Map of Japanese provinces (1868) with Bizen Province highlighted

Bizen Province (備前国, Bizen-no kuni) was a province of Japan on the Inland Sea side of Honshū, in what is today the southeastern part of Okayama Prefecture.[1] It was sometimes called Bishū (備州), with Bitchū and Bingo Provinces. Bizen borders Mimasaka, Harima, and Bitchū Provinces.

Bizen's original center was in the modern city of Okayama. From an early time Bizen was one of Japan's main centers for sword smithing.

Historical recordEdit

In the 3rd month of the 6th year of the Wadō era (713), the land of Bizen-no kuni was administratively separated from Mimasaka Province (美作国). In that same year, Empress Genmei's Daijō-kan continued to organize other cadastral changes in the provincial map of the Nara period.

In Wadō 6, Tanba Province (丹波国) was sundered from Tango Province (丹後国); and Hyūga Province (日向国) was divided from Ōsumi Province (大隈国).[2] In Wadō 5 (712), Mutsu Province (陸奥国) had been severed from Dewa Province (出羽国).[2]

In the Muromachi period, Bizen was ruled by the Akamatsu clan from Mimasaka, but by the Sengoku period the Urakami clan had become dominant and settled in Okayama city. They were later supplanted by the Ukita clan, and Ukita Hideie was one of the regents Toyotomi Hideyoshi appointed for his son. After Kobayakawa Hideaki helped Tokugawa Ieyasu to win the Battle of Sekigahara over Ukita and others, he was granted Ukita's domains in Bizen and Mimasaka.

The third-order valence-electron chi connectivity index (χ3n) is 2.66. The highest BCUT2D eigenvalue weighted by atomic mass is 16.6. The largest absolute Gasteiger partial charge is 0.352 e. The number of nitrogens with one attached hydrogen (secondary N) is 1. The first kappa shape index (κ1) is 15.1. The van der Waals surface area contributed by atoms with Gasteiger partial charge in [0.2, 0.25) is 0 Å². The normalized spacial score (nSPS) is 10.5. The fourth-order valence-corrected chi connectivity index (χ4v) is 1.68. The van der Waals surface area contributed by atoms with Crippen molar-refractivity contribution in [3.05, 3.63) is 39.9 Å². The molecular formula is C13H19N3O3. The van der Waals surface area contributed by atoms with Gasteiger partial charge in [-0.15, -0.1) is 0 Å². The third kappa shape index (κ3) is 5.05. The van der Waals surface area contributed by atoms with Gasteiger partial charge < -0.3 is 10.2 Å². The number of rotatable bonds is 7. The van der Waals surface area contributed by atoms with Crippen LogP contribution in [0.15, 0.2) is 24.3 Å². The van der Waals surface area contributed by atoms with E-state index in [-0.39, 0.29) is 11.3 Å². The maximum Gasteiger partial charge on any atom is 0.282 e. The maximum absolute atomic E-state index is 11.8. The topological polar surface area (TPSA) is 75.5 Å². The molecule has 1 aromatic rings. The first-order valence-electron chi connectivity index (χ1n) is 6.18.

Bizen passed through a variety of hands during the Edo period before being incorporated into the modern prefecture system.

Shrines and templesEdit

Kibitsuhiko jinja was the chief Shinto shrine (ichinomiya) of Bizen. [3]

Historical districtsEdit

See alsoEdit

NotesEdit

  1. ^ Nussbaum, Louis-Frédéric. (2005). "Bizen" in Japan Encyclopedia, p. 78, p. 78, at Google Books.
  2. ^ a b Titsingh, Isaac. (1834) Annales des empereurs du japon, p. 64., p. 64, at Google Books
  3. ^ "Nationwide List of Ichinomiya," p. 3 Archived 2013-05-17 at the Wayback Machine; retrieved 2012-11-20.

ReferencesEdit

  • Nussbaum, Louis-Frédéric and Käthe Roth. (2005). Japan encyclopedia. Cambridge: Harvard University Press ISBN 978-0-674-01753-5; OCLC 58053128
  • Titsingh, Isaac. (1834). Annales des empereurs du Japon (Nihon Ōdai Ichiran). Paris: Royal Asiatic Society, Oriental Translation Fund of Great Britain and Ireland. OCLC 5850691

External linksEdit

  Media related to Bizen Province at Wikimedia Commons